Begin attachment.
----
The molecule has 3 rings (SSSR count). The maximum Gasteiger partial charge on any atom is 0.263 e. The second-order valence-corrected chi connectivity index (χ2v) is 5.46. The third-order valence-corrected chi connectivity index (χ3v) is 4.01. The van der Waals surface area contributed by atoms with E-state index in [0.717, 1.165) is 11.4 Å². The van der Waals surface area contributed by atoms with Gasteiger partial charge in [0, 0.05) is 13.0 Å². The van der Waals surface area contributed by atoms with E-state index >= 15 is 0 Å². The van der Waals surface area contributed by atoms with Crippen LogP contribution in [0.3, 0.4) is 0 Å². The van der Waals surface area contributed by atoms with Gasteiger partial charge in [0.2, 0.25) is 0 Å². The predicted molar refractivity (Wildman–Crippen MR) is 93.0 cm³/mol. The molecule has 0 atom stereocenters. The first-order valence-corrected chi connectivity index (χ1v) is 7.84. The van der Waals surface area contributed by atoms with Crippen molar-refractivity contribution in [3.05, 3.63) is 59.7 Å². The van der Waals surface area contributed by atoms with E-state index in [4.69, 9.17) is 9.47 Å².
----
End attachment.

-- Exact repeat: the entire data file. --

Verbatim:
The molecule has 3 rings (SSSR count). The maximum Gasteiger partial charge on any atom is 0.263 e. The second-order valence-corrected chi connectivity index (χ2v) is 5.46. The third-order valence-corrected chi connectivity index (χ3v) is 4.01. The van der Waals surface area contributed by atoms with E-state index in [0.717, 1.165) is 11.4 Å². The van der Waals surface area contributed by atoms with Gasteiger partial charge in [0, 0.05) is 13.0 Å². The van der Waals surface area contributed by atoms with E-state index >= 15 is 0 Å². The van der Waals surface area contributed by atoms with Crippen LogP contribution in [0.3, 0.4) is 0 Å². The van der Waals surface area contributed by atoms with Gasteiger partial charge in [0.2, 0.25) is 0 Å². The predicted molar refractivity (Wildman–Crippen MR) is 93.0 cm³/mol. The molecule has 0 atom stereocenters. The first-order valence-corrected chi connectivity index (χ1v) is 7.84. The van der Waals surface area contributed by atoms with Crippen molar-refractivity contribution in [3.05, 3.63) is 59.7 Å². The van der Waals surface area contributed by atoms with E-state index in [4.69, 9.17) is 9.47 Å².